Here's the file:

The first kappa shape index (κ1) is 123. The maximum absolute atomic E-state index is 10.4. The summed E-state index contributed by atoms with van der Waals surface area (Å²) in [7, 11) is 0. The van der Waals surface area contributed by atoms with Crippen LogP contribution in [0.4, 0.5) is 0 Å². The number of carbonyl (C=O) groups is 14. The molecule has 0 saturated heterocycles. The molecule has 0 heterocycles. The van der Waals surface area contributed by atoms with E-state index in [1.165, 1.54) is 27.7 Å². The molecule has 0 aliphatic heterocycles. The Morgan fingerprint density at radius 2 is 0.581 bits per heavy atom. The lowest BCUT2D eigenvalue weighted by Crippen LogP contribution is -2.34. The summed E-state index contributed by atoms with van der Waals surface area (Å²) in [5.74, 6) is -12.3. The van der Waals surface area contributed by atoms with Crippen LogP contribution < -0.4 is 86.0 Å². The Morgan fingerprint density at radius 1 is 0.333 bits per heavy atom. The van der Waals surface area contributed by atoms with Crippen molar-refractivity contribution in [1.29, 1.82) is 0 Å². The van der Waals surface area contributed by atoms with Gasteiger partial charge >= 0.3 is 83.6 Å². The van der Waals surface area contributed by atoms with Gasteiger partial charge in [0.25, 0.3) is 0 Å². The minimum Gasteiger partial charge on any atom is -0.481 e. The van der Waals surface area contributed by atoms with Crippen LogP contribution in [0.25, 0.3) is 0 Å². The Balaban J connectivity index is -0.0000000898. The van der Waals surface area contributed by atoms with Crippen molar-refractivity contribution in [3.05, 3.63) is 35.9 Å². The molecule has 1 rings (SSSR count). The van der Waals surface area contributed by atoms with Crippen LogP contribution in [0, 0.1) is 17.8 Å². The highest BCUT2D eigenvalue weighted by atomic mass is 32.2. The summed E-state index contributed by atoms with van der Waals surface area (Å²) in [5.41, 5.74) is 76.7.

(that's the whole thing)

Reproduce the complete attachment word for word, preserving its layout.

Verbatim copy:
The first kappa shape index (κ1) is 123. The maximum absolute atomic E-state index is 10.4. The summed E-state index contributed by atoms with van der Waals surface area (Å²) in [7, 11) is 0. The van der Waals surface area contributed by atoms with Crippen LogP contribution in [0.4, 0.5) is 0 Å². The number of carbonyl (C=O) groups is 14. The molecule has 0 saturated heterocycles. The molecule has 0 heterocycles. The van der Waals surface area contributed by atoms with E-state index in [1.165, 1.54) is 27.7 Å². The molecule has 0 aliphatic heterocycles. The Morgan fingerprint density at radius 2 is 0.581 bits per heavy atom. The lowest BCUT2D eigenvalue weighted by Crippen LogP contribution is -2.34. The summed E-state index contributed by atoms with van der Waals surface area (Å²) in [5.74, 6) is -12.3. The van der Waals surface area contributed by atoms with Crippen LogP contribution < -0.4 is 86.0 Å². The Morgan fingerprint density at radius 1 is 0.333 bits per heavy atom. The van der Waals surface area contributed by atoms with Crippen molar-refractivity contribution in [1.29, 1.82) is 0 Å². The van der Waals surface area contributed by atoms with Gasteiger partial charge >= 0.3 is 83.6 Å². The van der Waals surface area contributed by atoms with Gasteiger partial charge in [0.25, 0.3) is 0 Å². The minimum Gasteiger partial charge on any atom is -0.481 e. The van der Waals surface area contributed by atoms with Crippen LogP contribution in [0.25, 0.3) is 0 Å². The Balaban J connectivity index is -0.0000000898. The van der Waals surface area contributed by atoms with Crippen molar-refractivity contribution in [3.05, 3.63) is 35.9 Å². The molecule has 1 rings (SSSR count). The van der Waals surface area contributed by atoms with Crippen LogP contribution in [0, 0.1) is 17.8 Å². The highest BCUT2D eigenvalue weighted by atomic mass is 32.2. The summed E-state index contributed by atoms with van der Waals surface area (Å²) in [5.41, 5.74) is 76.7.